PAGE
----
Natural Resources & Conservation

Do Pension Funds Need Better Climate Change Reporting?

As one new report shows, pension funds with trillions of dollars in retirement assets are coming under increasing pressure to take into account the financial risks that climate change poses for their portfolios.

Pension Funds and Climate Change

According to the report from the Asset Owners Disclosure Project (AODP), a nonprofit that analyzes the portfolios of pension funds and insurance firms, 60% of the world’s 100 largest pension funds have “little or no strategy” to deal with the financial repercussions of climate change on their investments.

The group—which is part of ShareAction, a charity that promotes responsible investing—reported that only 10% of the pension funds it investigated had introduced policies to exclude coal from their investment portfolios. AODP said the pension funds, with more than $11 trillion in assets, had invested $90 billion in low-carbon technology—less than 1% of their total assets.

European funds, especially those in Sweden and the Netherlands, led AODP’s rankings of the pension investors with the best records on climate change, while in the US, California and New York had some of the highest-rated funds, despite a relatively poor showing across the rest of the country.

In an effort to boost recognition of the financial impact of climate change and provide investors, lenders, and insurers data about companies’ environmental risks, the global watchdog known as the Financial Stability Board created an industry-led Task Force on Climate-related Financial Disclosures (TCFD) in 2017. A report from the Environmental Audit Committee (EAC) looked at what actions pension funds had taken to follow the TCFD’s recommendations and reported that most companies do not disclose the financial implications of climate change. Describing a handful of funds as “worryingly complacent,” the EAC report said that nine of Britain’s 25 largest pension funds have no plans to report in line with the recommendations of the TCFD—and only 12 funds have discussed the financial risks stemming from climate change with their boards of directors.

Despite the “worryingly complacent” minority, most pension funds in the UK are considered by the EAC to be “engaged” or even “more engaged” when it comes to climate change.

Gaining Momentum

Despite a slow start, funds are making progress—and the move toward considering the relationship between the health of pension funds and climate change together is reflected in initiatives from state governments and other organizations.

The TCFD issued its first report in September 2018, noting that most of the 1,700 firms surveyed had disclosed information in line with at least one TCFD recommendation concerning the companies’ sustainable governance practices, the processes used to identify and manage those risks, and the metrics and targets they had adopted. To help companies comply with the TCFD’s voluntary requirements, a nonprofit called the 2° Investing Initiative created an online tool that allows firms to measure how their equity and corporate bond portfolios align with the TCFD’s environmental goals.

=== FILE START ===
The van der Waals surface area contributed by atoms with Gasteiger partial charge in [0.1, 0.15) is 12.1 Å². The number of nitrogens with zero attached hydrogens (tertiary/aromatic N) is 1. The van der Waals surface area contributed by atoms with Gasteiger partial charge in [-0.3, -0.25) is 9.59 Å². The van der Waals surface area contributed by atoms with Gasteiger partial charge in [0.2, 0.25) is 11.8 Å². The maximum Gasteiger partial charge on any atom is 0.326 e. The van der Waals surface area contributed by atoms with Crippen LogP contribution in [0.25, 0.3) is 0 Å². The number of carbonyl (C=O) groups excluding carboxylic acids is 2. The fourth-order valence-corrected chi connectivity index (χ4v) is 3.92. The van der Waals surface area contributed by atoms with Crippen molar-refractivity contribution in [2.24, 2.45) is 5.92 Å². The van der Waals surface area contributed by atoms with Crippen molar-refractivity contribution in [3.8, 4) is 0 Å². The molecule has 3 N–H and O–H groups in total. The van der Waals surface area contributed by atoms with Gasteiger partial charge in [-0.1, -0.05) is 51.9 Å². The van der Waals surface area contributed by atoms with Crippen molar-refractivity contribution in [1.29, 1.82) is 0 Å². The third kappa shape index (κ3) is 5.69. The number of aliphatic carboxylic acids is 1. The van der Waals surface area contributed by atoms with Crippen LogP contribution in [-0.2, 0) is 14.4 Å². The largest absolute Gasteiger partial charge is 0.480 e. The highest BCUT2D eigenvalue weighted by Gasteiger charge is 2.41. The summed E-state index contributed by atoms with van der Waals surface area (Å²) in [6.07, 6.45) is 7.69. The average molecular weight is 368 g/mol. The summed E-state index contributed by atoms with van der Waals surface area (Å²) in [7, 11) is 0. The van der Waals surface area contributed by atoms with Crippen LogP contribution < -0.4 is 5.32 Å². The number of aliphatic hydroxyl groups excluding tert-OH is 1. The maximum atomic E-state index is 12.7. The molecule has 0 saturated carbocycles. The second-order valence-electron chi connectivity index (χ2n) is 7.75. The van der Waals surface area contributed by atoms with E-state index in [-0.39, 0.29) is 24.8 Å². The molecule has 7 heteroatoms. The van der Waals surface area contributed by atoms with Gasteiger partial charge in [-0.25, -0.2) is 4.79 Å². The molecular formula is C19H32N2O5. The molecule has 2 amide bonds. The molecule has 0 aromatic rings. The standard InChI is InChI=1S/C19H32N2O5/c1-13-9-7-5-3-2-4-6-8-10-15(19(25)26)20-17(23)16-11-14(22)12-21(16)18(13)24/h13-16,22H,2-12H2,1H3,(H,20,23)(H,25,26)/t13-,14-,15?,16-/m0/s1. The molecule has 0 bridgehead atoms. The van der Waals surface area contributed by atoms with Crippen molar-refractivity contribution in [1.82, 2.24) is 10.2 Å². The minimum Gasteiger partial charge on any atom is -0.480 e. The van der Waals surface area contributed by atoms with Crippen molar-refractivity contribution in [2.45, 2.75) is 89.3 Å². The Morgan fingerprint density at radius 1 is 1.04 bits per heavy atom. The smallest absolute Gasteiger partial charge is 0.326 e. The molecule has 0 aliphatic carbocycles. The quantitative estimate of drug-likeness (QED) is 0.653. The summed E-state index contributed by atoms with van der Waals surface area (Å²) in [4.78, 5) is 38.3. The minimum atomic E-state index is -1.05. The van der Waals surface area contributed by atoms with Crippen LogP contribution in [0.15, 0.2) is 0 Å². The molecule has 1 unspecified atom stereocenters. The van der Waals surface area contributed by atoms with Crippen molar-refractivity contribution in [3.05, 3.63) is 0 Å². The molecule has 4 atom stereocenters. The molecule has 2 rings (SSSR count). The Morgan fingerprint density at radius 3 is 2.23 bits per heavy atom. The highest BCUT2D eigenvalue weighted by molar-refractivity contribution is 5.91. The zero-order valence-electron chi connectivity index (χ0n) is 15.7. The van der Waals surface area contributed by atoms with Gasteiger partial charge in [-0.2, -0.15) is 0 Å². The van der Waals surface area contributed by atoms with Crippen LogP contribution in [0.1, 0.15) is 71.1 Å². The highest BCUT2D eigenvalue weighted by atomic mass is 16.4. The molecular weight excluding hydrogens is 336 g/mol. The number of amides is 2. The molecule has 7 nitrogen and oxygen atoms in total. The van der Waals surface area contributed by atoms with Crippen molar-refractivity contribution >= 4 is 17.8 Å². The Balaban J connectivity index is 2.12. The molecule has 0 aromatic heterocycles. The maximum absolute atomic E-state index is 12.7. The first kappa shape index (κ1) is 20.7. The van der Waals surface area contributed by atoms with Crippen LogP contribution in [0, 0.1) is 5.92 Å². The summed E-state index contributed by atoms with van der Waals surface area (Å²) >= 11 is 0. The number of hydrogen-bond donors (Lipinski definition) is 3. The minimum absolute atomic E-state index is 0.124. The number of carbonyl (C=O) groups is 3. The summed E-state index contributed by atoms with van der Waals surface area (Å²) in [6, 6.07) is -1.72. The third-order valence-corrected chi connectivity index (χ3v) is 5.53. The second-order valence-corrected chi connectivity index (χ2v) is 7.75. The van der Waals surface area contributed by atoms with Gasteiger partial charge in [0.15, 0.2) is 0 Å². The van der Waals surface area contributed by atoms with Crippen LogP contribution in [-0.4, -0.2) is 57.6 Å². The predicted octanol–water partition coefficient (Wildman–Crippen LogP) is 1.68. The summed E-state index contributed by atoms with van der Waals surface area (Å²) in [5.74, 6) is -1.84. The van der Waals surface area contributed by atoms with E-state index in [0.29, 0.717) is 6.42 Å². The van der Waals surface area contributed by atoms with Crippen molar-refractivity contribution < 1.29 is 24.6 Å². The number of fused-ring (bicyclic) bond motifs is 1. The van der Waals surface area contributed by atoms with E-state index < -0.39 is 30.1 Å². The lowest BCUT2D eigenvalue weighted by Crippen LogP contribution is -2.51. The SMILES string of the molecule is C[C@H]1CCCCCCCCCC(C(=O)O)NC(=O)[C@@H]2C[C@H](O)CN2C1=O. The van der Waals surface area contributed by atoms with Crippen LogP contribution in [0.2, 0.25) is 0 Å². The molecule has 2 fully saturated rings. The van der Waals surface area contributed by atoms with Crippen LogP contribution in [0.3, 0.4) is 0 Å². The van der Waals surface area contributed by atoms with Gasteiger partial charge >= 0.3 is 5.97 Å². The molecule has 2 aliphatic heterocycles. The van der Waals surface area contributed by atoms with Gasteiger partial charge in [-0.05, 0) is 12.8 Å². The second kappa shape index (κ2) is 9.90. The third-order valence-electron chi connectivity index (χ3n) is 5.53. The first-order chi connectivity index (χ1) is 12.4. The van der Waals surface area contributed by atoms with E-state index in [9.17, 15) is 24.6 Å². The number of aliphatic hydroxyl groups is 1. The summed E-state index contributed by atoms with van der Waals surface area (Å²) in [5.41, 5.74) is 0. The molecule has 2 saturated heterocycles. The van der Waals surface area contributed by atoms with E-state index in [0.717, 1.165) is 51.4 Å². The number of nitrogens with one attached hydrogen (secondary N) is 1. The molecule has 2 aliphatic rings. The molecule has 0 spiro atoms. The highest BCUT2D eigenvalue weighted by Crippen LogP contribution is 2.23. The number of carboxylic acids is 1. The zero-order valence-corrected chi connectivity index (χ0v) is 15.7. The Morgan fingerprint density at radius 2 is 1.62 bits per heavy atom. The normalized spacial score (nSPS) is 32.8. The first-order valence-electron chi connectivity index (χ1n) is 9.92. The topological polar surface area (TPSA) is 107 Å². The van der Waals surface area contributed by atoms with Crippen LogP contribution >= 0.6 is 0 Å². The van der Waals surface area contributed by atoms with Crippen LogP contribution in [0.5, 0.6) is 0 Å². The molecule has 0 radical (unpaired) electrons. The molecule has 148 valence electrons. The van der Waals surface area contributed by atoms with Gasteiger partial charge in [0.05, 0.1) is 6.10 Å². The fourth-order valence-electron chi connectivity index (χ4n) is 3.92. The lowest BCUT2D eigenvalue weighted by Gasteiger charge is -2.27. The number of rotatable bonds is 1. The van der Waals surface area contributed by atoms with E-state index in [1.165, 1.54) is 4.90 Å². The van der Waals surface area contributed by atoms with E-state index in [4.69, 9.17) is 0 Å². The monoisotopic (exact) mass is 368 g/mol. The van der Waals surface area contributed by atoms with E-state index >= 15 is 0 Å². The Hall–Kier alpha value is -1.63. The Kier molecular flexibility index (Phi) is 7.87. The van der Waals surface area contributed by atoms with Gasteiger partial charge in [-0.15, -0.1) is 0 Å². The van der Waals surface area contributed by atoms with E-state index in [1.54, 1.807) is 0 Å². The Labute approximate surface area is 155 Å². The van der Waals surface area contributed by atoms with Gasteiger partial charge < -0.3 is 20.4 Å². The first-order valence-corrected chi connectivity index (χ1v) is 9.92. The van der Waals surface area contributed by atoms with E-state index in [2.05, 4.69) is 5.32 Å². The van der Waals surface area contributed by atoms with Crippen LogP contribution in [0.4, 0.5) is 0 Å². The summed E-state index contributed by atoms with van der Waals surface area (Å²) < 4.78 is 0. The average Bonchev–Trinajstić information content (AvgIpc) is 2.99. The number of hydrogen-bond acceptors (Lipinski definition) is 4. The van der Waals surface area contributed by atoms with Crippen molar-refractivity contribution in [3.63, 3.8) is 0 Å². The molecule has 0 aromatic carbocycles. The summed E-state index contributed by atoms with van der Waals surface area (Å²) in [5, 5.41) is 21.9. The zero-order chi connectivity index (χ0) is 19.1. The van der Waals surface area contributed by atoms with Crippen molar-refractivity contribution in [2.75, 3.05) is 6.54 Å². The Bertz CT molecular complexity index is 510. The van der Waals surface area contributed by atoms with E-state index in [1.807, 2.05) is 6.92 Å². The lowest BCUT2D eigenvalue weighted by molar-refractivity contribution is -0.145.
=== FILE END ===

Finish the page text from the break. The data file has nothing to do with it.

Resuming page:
On the state level, the California state legislature voted in September 2018 to require that two of the state’s largest public pension funds—the California Public Employees’ Retirement System (CalPERS) and the California State Teachers’ Retirement System (CalSTRS)—take account of climate-related financial risk and report on what progress is being made toward meeting the goals of the Paris Agreement. The California bill casts a wide net in assessing climate impact, including risks posed to the two funds by storms, temperature rises, and economic harm brought on by carbon emissions. In New York, the state government is pushing an ambitious agenda on climate, including increasing the use of clean energy and reducing greenhouse gas emissions.

And according to Pensions & Investments, despite the “worryingly complacent” minority, most pension funds in the UK are considered by the EAC to be “engaged” or even “more engaged” when it comes to climate change. Twenty of the 25 funds examined reported taking at least one action related to climate risk. EAC chairwoman and member of Parliament Mary Creagh said, “It is encouraging that a majority of the UK’s largest pension funds say they are taking steps to manage the risks that climate change poses to U.K. pension investments.”

Pension funds that don’t consider climate change are finding the numbers stacked against them as more governments and organizations reinforce the connection between financial success and environmental responsibility. Fortunately, leaders in the space are setting a strong example.

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